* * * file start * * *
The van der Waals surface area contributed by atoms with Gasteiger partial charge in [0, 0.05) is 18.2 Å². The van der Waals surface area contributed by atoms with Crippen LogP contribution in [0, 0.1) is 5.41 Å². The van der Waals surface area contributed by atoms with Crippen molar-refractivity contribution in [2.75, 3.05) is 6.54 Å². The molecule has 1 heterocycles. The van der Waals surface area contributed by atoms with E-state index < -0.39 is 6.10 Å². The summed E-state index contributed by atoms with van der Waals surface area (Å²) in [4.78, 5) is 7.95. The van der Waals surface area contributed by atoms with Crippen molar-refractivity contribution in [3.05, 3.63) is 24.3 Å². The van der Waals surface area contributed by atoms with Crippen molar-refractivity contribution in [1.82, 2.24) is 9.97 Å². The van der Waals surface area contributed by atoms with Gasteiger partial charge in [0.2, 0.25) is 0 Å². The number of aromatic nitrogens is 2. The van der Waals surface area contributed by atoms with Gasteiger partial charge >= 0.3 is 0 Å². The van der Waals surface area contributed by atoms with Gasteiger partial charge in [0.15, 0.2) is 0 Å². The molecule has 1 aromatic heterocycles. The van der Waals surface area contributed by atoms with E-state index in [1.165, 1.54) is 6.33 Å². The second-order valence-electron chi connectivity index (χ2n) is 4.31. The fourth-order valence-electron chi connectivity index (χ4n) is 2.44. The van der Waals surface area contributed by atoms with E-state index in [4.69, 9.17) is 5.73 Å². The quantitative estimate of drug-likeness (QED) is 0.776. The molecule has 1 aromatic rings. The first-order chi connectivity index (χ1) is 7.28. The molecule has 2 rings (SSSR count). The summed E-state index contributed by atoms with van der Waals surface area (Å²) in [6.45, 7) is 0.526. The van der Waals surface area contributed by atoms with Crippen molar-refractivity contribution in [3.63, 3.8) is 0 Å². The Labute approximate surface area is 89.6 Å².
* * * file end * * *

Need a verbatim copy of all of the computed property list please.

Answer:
The van der Waals surface area contributed by atoms with Gasteiger partial charge in [0, 0.05) is 18.2 Å². The van der Waals surface area contributed by atoms with Crippen LogP contribution in [0, 0.1) is 5.41 Å². The van der Waals surface area contributed by atoms with Crippen molar-refractivity contribution in [2.75, 3.05) is 6.54 Å². The molecule has 1 heterocycles. The van der Waals surface area contributed by atoms with E-state index < -0.39 is 6.10 Å². The summed E-state index contributed by atoms with van der Waals surface area (Å²) in [4.78, 5) is 7.95. The van der Waals surface area contributed by atoms with Crippen molar-refractivity contribution in [3.05, 3.63) is 24.3 Å². The van der Waals surface area contributed by atoms with Crippen molar-refractivity contribution in [1.82, 2.24) is 9.97 Å². The van der Waals surface area contributed by atoms with Gasteiger partial charge in [0.2, 0.25) is 0 Å². The number of aromatic nitrogens is 2. The van der Waals surface area contributed by atoms with Gasteiger partial charge >= 0.3 is 0 Å². The van der Waals surface area contributed by atoms with Gasteiger partial charge in [0.15, 0.2) is 0 Å². The molecule has 1 aromatic heterocycles. The van der Waals surface area contributed by atoms with E-state index in [1.165, 1.54) is 6.33 Å². The second-order valence-electron chi connectivity index (χ2n) is 4.31. The fourth-order valence-electron chi connectivity index (χ4n) is 2.44. The van der Waals surface area contributed by atoms with E-state index in [4.69, 9.17) is 5.73 Å². The quantitative estimate of drug-likeness (QED) is 0.776. The molecule has 1 aromatic rings. The first-order chi connectivity index (χ1) is 7.28. The molecule has 2 rings (SSSR count). The summed E-state index contributed by atoms with van der Waals surface area (Å²) in [6.45, 7) is 0.526. The van der Waals surface area contributed by atoms with Crippen molar-refractivity contribution in [3.63, 3.8) is 0 Å². The Labute approximate surface area is 89.6 Å².